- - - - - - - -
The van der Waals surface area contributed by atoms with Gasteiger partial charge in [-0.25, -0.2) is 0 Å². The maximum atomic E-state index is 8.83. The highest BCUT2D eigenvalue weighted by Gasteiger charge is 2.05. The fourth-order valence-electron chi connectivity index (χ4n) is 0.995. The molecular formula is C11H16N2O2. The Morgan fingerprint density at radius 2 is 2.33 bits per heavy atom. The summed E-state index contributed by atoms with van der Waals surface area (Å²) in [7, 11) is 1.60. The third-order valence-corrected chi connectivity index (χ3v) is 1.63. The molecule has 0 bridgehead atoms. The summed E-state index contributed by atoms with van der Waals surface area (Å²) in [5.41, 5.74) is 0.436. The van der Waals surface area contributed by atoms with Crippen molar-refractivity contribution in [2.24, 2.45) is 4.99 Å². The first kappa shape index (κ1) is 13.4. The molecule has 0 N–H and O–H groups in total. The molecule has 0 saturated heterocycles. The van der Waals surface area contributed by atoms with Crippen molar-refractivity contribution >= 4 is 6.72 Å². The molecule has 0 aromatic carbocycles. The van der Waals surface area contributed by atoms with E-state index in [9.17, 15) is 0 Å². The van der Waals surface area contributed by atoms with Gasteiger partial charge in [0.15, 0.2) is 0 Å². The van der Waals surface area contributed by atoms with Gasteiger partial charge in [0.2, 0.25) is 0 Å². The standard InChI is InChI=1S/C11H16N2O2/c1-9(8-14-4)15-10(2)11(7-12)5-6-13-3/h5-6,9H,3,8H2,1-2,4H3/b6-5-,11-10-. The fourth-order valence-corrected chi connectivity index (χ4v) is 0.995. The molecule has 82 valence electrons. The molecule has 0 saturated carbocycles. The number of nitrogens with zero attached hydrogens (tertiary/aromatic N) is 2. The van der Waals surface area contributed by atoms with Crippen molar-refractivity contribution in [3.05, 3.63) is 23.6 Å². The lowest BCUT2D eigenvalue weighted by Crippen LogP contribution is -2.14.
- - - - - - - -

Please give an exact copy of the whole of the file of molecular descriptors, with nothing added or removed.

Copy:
The van der Waals surface area contributed by atoms with Gasteiger partial charge in [-0.25, -0.2) is 0 Å². The maximum atomic E-state index is 8.83. The highest BCUT2D eigenvalue weighted by Gasteiger charge is 2.05. The fourth-order valence-electron chi connectivity index (χ4n) is 0.995. The molecular formula is C11H16N2O2. The Morgan fingerprint density at radius 2 is 2.33 bits per heavy atom. The summed E-state index contributed by atoms with van der Waals surface area (Å²) in [7, 11) is 1.60. The third-order valence-corrected chi connectivity index (χ3v) is 1.63. The molecule has 0 bridgehead atoms. The summed E-state index contributed by atoms with van der Waals surface area (Å²) in [5.41, 5.74) is 0.436. The van der Waals surface area contributed by atoms with Crippen molar-refractivity contribution in [2.24, 2.45) is 4.99 Å². The first kappa shape index (κ1) is 13.4. The molecule has 0 N–H and O–H groups in total. The molecule has 0 saturated heterocycles. The van der Waals surface area contributed by atoms with Crippen molar-refractivity contribution >= 4 is 6.72 Å². The molecule has 0 aromatic carbocycles. The van der Waals surface area contributed by atoms with E-state index in [9.17, 15) is 0 Å². The van der Waals surface area contributed by atoms with Gasteiger partial charge in [0.15, 0.2) is 0 Å². The van der Waals surface area contributed by atoms with Gasteiger partial charge in [0.2, 0.25) is 0 Å². The standard InChI is InChI=1S/C11H16N2O2/c1-9(8-14-4)15-10(2)11(7-12)5-6-13-3/h5-6,9H,3,8H2,1-2,4H3/b6-5-,11-10-. The fourth-order valence-corrected chi connectivity index (χ4v) is 0.995. The molecule has 82 valence electrons. The molecule has 0 saturated carbocycles. The number of nitrogens with zero attached hydrogens (tertiary/aromatic N) is 2. The van der Waals surface area contributed by atoms with Crippen molar-refractivity contribution in [3.05, 3.63) is 23.6 Å². The lowest BCUT2D eigenvalue weighted by Crippen LogP contribution is -2.14.